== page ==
Delegates Dave Nutter (R-Montgomery) and Bill Carrico (R-Grayson) are co-patroning HB 1422: Standard diploma; requirements to include one concentration in career and technical education. This is a bill that makes one tiny modification to §22.1-253.13:4D2:
In establishing course and credit requirements for a high school diploma, the Board shall:
Establish the requirements for a standard, modified standard, or advanced studies high school diploma, which shall include one credit in fine, performing, or practical arts and one credit in United States and Virginia history. The requirements for a standard high school diploma shall, however, include (i) one concentration in career and technical education; and (ii) at least two sequential electives chosen from a concentration of courses selected from a variety of options that may be planned to ensure the completion of a focused sequence of elective courses.
This means that every child in the whole of the state would need to take two years of vocational education classes.
Now, I’m a real believer in the value of a technical education in high school. Way too many kids are put on the college track who would be better served by a technical education. For differing reasons, not every kid is cut out for college. I have plenty of peers who, these six years after getting that degree in underwater basket weaving are still making a whole lot less than they’d be making if they’d gone into plumbing at the age of eighteen. But the other side of that coin is that there are lot of kids who aren’t cut out for carpentry, bricklaying, or auto repair. College is the path for them. And making college-bound kids take two years of cosmetology is just as dumb as making career-bound kids take two years of college prep courses.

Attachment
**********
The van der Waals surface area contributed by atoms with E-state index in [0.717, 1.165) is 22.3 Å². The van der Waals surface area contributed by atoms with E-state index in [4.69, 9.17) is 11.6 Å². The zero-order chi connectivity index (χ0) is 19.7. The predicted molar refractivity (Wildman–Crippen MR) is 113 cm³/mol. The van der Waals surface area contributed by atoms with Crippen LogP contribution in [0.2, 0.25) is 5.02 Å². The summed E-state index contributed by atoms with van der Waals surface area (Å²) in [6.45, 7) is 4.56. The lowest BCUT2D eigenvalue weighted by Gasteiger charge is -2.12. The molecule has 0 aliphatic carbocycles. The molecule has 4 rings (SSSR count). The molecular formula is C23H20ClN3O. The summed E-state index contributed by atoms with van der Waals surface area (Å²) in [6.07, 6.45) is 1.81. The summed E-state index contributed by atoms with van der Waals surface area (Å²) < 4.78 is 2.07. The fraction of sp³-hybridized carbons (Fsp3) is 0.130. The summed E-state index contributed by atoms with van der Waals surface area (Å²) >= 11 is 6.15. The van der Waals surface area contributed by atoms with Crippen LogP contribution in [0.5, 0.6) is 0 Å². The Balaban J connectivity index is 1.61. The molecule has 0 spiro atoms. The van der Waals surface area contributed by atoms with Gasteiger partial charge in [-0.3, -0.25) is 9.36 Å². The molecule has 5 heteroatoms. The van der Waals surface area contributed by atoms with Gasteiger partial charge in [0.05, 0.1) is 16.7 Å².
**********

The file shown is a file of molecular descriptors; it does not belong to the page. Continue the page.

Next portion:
But that’s just a small objection. There’s the larger objection that I have to the SOLs and NCLB, which is that I think that neither the state nor the federal government should be dictating the minutia of what localities should be teaching. If the local high school in a farming community wants to focus their earth science course of farming and their biology class on animal husbandry, then they should be able to do that. That takes advantage of the local expertise and teaches kids something that will be more relevant to their lives and, ultimately, probably more useful.
Then there’s the slightly larger objection. Fine, the kids take two years of vocational classes. So that’s two years worth of classes that they’re taking now that they’ll no longer take. What are we going to teach them two years less of? English? Math? Science? What can we do without? Under NCLB, are we even allowed to do without them?
And then there’s the major objection: unfunded mandate. (Unless its patrons are preparing an enormous tax hike to fund this. I’m guessing not.) The superintendent of Fluvanna County Schools says that implementing these new classes would cost the school system $200k. Area technical schools have nothing close to the capacity to drastically increase their enrollment. They lack the physical space, the equipment, the teachers. Kids have to be bused to and from the often-distant facilities. Or, alternately, all new technical wings could be built onto every high school in the state. All in all it amounts to an enormous investment. The impact statement on this bill should be good for a laugh.
Del. Nutter and Del. Carrico are right: there’s not nearly enough emphasis on technical education in this state. But this isn’t the solution.
11/29 Update: See Kaveh Sadeghzadeh’s comment about the standards vs. advanced studies diploma. We didn’t have any fancy advanced diplomas when I went to Western Albemarle High School.